Benjamin Franklin Papers

From Benjamin Franklin to Filangieri, 11 January 1783

To Filangieri

LS:8 Museo Civico Gaetano Filangieri

Passy, Jany. 11. 1783


The Letter you did me the Honour of writing to me in August last,9 came to my Hands when I lay ill of two painful Disorders, which confin’d me near three Months, and with the Multiplicity of Business that follow’d oblig’d me to postpone much of my Correspondence. I have yesterday receiv’d a second Letter from you,1 and I now without farther Delay sit down to answer them both.

The two first Volumes of your excellent Work,2 which were put into my hands by M. Pio, I perus’d with great Pleasure. They are also much esteem’d by some very judicious Persons to whom I have lent them. I should have been glad of another Copy for one of those Friends, who is very desirous of procuring it, but I suppose those you mention to have sent to M. Pio did not arrive. I was glad to learn, that you were proceeding to consider the criminal Laws. None have more need of Reformation. They are every where in so great Disorder, and so much Injustice is committed in the Execution of them, that I have been sometimes inclin’d to imagine, less would exist in the World if there were no such Laws, and the Punishment of Injuries were left to private Resentment. I am glad therefore that you have not suffered yourself to be discouraged by any Objections or Apprehensions, and that we may soon expect the Satisfaction of seeing the two Volumes on that Subject which you have now under the Press.

With regard to your Project of removing to America, tho’ I am sure that a Person of your Knowledge, just Sentiments, and useful Talents would be a valuable Acquisition for our Country, I cannot encourage you to undertake hastily such a Voyage; because for a Man to expatriate himself is a serious Business, and should be well considered, especially where the Distance is so great, and the Expence of removing thither with a Family, & of returning if the Country should not suit you, will be so heavy. I have no Orders or Authority of any kind to encourage Strangers with Expectations of Employment by our Government, nor am I impower’d to be at any Expence in transporting them, tho’ our Country is open, and Strangers may establish themselves there, where they soon become Citizens and are respected according to their Conduct. Men know, because they feel the Inconveniencies of their present Situation; but they do not know those that may, if they change, attend the new one. I wish therefore you could see that Country by your self, before you carry thither the Lady with whom you propose to be united in marriage. You will then be able to form a good Judgment how far the Removal is likely to be advantageous, and may proceed on surer Grounds. England has now acknowledged our Independence, and the Sovereignty of our Government; and several States of Europe who think a Commerce with us may be beneficial to them are preparing to send Ministers to reside near the Congress. It is possible to establish a profitable Trade between the Kingdoms of Naples and America. Should your Court be of that Opinion, and think fit to employ some one to visit our several States, and take Information of our Productions and Wants, the Nature of our Commerce &c. &c. perhaps it could not find a fitter Person than yourself for such a Mission: I would afford you all the assistance in my Power towards its due Execution; and by this means your Voyage would not only be without Expence to you, but might afford you some Profit.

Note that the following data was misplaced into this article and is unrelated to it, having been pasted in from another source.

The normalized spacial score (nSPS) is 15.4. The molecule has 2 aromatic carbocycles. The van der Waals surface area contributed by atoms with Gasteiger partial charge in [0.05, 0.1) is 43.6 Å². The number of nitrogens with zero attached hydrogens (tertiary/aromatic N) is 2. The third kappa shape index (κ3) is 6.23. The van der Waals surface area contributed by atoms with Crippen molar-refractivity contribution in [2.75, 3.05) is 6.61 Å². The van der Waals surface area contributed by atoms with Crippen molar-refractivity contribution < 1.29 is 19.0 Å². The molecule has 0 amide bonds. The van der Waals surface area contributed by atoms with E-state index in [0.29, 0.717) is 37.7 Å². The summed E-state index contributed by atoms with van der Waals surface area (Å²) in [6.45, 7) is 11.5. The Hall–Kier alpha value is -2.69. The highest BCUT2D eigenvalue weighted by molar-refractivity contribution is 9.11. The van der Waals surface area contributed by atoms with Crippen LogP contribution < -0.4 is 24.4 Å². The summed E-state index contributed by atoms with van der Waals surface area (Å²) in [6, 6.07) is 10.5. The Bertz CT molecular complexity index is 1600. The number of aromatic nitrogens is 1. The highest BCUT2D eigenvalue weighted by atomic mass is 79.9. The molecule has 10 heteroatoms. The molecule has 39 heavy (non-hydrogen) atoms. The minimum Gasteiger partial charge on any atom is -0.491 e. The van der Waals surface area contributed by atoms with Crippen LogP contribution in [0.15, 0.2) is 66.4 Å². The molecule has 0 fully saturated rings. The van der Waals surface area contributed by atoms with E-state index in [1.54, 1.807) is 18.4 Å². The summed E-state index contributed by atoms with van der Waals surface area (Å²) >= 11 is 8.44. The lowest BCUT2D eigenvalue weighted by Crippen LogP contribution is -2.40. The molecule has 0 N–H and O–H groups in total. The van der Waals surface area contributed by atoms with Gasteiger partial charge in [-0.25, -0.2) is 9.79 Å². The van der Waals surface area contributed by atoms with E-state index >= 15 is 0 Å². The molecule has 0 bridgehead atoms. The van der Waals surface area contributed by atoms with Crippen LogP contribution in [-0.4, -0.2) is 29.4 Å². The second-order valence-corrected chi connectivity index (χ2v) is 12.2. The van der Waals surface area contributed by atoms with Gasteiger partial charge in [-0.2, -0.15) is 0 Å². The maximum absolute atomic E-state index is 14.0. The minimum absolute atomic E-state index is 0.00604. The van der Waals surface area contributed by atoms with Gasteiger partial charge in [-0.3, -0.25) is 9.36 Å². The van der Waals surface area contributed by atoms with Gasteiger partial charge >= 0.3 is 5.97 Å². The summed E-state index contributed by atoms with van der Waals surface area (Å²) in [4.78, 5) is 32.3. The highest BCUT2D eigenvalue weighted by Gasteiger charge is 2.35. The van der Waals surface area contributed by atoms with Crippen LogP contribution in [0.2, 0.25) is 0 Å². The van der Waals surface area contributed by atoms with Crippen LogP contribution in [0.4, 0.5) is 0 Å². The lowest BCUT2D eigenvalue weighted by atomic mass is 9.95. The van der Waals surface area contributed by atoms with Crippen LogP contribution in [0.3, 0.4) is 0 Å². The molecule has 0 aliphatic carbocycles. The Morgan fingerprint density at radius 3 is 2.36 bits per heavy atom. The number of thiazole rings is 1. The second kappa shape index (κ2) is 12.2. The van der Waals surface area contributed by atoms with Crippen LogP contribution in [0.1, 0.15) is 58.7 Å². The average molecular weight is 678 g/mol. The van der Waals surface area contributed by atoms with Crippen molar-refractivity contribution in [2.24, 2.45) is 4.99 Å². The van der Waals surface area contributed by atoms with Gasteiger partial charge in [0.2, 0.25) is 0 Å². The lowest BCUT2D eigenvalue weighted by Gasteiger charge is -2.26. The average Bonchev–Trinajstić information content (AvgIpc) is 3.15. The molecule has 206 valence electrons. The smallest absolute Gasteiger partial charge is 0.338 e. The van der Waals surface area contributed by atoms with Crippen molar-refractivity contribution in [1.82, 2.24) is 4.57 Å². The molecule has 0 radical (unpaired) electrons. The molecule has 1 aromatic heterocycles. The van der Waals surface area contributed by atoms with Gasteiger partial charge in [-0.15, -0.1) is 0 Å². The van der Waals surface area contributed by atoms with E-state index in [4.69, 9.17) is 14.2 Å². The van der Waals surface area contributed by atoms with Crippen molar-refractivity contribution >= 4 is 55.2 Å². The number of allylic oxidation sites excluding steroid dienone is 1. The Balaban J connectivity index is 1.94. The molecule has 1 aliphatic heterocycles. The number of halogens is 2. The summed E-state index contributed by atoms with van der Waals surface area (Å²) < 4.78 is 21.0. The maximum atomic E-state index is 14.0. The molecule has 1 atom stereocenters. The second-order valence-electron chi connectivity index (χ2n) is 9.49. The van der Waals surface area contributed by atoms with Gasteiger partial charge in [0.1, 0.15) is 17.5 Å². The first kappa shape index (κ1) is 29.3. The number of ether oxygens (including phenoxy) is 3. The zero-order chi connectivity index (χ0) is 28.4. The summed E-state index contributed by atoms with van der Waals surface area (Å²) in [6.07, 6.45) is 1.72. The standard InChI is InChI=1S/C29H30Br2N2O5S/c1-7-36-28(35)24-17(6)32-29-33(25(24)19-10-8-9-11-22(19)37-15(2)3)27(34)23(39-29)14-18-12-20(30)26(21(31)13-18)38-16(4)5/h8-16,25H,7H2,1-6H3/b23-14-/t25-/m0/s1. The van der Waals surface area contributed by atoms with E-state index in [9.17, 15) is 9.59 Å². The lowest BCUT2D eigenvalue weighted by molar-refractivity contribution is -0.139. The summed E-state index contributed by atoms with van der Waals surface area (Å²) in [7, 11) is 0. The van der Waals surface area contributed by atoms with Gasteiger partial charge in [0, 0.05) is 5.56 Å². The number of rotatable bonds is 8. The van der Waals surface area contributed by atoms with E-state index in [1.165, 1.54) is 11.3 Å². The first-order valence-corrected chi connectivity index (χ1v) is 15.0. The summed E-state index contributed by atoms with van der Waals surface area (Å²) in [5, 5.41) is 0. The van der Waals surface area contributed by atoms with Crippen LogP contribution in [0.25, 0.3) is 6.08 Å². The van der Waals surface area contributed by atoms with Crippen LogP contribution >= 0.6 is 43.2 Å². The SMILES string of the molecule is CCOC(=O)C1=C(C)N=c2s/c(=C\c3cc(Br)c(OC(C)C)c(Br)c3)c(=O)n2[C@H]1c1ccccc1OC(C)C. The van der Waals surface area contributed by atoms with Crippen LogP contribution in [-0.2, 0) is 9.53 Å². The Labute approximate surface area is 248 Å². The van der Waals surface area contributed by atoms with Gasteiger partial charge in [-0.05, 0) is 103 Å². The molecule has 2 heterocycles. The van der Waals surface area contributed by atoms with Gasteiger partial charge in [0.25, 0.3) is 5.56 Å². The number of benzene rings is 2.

With great & sincere Esteem I have the honour to be, Sir, Your most obedient and most humble Servant,

B Franklin

Endorsed: 1783 Franklin 11. Geñajo

[Note numbering follows the Franklin Papers source.]

8In L’Air de Lamotte’s hand.

9Above, Aug. 24.

1Above, Dec. 2.

2La scienza della legislazione.

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